Calf Health for lifetime performance booklet FINAL

Reasons for the calfcare events Teagasc and AHI, supported by Volac, have successfully run a series of CalfCare events each spring for the past four years. The focus at the events is to remind farmers of the key essentials in the care of their calves from birth and refresh their skills before the spring calving season. A changing industry With the removal of milk quotas the procedures around newborn calf management have acquired even greater importance because of the profound and rapid change that is taking place in our industry: • An increased number of calves born on dairy farms - over 280,000 additional calves born in 2015 compared to 2005; • The earlier sale of calves - with greater specialisation in dairying we expect that more calves will be sold at 2-3 weeks of age; The increasingly seasonal nature of calf births and sales - 20%, 40% and 17% of dairy calves are born in January, February and March, respectively Thus there is a requirement to remind farmers of best practice in relation to calves intended to be reared on farm as well as those destined for sale off farm. Scope for further improvement in rearing replacement heifers The ICBF database has collated the most recent data relating to the age at which replacement heifers calve. Data for the 2007 and 2013 born dairy replacement heifers are presented in Table 1.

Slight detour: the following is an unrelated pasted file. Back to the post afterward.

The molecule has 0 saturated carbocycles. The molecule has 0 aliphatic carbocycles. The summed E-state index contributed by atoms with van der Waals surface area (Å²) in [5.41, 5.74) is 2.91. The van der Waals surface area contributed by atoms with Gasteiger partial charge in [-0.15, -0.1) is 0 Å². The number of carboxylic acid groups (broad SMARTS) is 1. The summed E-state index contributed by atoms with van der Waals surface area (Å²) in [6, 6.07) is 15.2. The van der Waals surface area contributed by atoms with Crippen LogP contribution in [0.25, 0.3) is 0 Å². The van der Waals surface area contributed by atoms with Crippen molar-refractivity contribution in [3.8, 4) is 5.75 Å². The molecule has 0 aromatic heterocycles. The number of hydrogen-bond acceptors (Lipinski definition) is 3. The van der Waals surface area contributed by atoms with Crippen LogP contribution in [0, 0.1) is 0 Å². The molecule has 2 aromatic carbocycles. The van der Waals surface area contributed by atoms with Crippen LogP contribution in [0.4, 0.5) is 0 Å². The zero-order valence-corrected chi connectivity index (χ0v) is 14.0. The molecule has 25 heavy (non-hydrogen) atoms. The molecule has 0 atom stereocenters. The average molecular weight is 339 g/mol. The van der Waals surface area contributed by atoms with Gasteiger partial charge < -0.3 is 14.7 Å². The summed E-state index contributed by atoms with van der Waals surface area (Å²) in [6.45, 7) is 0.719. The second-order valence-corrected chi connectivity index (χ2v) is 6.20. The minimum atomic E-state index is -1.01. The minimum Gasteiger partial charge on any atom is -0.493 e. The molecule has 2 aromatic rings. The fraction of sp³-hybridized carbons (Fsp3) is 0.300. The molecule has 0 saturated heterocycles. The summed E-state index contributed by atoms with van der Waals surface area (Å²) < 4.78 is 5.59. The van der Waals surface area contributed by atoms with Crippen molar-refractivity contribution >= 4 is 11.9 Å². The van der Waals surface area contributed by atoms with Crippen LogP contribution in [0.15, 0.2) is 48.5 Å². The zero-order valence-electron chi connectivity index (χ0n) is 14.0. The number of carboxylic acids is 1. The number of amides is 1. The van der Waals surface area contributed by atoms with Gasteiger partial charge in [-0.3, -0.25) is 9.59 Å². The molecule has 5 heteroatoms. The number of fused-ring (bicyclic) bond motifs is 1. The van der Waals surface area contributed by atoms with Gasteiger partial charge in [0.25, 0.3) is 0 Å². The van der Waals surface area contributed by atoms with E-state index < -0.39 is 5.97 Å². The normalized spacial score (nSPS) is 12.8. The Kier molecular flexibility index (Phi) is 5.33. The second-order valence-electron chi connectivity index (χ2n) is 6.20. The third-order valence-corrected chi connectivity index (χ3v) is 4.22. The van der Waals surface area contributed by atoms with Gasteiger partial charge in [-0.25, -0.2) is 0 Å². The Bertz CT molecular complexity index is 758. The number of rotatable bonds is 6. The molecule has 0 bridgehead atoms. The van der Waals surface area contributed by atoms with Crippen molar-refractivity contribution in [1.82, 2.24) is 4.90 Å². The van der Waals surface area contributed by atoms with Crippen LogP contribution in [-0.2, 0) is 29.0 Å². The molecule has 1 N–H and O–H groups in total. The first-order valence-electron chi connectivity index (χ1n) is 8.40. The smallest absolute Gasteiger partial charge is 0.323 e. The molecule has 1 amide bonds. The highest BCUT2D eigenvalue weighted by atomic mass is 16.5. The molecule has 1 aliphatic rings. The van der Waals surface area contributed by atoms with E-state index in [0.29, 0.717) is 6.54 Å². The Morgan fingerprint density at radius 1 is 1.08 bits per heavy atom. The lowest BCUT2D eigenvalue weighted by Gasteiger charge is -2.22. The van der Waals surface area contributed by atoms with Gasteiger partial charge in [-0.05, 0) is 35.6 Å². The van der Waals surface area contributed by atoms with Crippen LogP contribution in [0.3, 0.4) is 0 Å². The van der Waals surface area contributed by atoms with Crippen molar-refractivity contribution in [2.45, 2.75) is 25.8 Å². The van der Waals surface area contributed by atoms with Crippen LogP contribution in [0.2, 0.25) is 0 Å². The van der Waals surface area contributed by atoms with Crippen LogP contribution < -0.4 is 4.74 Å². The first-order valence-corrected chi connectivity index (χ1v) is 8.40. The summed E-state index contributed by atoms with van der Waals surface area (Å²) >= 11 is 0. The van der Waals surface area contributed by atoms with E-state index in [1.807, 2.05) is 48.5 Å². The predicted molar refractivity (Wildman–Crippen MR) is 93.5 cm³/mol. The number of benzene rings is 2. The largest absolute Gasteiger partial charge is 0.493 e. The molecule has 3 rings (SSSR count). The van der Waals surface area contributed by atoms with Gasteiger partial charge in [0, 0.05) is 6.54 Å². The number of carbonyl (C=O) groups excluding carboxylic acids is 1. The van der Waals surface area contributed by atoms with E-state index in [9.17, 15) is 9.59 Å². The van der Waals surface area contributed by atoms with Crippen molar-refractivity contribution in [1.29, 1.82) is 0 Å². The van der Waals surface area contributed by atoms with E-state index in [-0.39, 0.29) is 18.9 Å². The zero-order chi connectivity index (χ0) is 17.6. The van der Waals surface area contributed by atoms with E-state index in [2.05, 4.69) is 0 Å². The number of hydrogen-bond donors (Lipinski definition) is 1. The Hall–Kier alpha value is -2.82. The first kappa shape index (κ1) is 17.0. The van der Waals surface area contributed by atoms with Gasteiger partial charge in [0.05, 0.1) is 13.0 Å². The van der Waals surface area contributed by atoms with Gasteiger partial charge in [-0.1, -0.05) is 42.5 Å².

Table 1. Number of Irish dairy replacement heifers born in 2007 and 2013 and age category at calving.

2007 born

2013 born

Total number of dairy heifers born % that have calved by 26 months

249,126

383,741

49% 23%

54%

% that never calved

20% est.

The target is to calve dairy replacement heifers for the first time at 22-24 months of age. The records in Table 1 above show that the number of dairy replacement heifers born on Irish dairy farms has increased by over 50% during the past 6 years. It also shows that while the proportion calving at the appropriate age is increasing and the percentage failing to calve declining, considerable scope exists for further improvement in both the proportion calving and in the proportion calving at an earlier age. Liveweight is a key component of successful heifer rearing. The data in Table 2 outlines the target liveweights for different heifer breeds and crossbreeds at the point of calving at 24 months of age. Target liveweights for intermediate stages of the replacement heifers lifecycle for calving at 24 months of age are also presented in Table 2. To calculate the target liveweight multiply the % of pre calving liveweight by the target pre-calving weight. E.g. for a Holstein Friesian heifer, the target liveweight at 15 months of age is 330 kg (60% of the 550 kg pre-calving weight).

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